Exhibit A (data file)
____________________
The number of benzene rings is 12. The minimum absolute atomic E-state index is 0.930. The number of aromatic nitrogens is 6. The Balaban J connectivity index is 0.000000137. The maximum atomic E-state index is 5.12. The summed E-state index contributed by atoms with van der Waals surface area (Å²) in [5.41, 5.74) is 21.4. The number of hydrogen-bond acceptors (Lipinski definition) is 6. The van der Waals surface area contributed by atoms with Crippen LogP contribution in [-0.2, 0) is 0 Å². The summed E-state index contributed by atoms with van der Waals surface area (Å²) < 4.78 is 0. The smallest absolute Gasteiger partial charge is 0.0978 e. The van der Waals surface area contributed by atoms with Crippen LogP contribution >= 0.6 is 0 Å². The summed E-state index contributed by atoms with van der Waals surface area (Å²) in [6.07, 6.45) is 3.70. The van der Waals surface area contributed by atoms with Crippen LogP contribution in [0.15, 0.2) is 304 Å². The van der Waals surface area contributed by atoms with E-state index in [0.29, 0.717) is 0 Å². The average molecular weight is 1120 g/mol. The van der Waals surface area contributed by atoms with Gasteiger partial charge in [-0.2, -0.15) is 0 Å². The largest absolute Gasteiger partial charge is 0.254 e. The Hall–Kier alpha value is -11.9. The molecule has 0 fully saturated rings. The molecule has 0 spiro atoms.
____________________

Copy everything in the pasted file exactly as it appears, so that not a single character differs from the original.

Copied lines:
The number of benzene rings is 12. The minimum absolute atomic E-state index is 0.930. The number of aromatic nitrogens is 6. The Balaban J connectivity index is 0.000000137. The maximum atomic E-state index is 5.12. The summed E-state index contributed by atoms with van der Waals surface area (Å²) in [5.41, 5.74) is 21.4. The number of hydrogen-bond acceptors (Lipinski definition) is 6. The van der Waals surface area contributed by atoms with Crippen LogP contribution in [-0.2, 0) is 0 Å². The summed E-state index contributed by atoms with van der Waals surface area (Å²) < 4.78 is 0. The smallest absolute Gasteiger partial charge is 0.0978 e. The van der Waals surface area contributed by atoms with Crippen LogP contribution >= 0.6 is 0 Å². The summed E-state index contributed by atoms with van der Waals surface area (Å²) in [6.07, 6.45) is 3.70. The van der Waals surface area contributed by atoms with Crippen LogP contribution in [0.15, 0.2) is 304 Å². The van der Waals surface area contributed by atoms with E-state index in [0.29, 0.717) is 0 Å². The average molecular weight is 1120 g/mol. The van der Waals surface area contributed by atoms with Gasteiger partial charge in [-0.2, -0.15) is 0 Å². The largest absolute Gasteiger partial charge is 0.254 e. The Hall–Kier alpha value is -11.9. The molecule has 0 fully saturated rings. The molecule has 0 spiro atoms.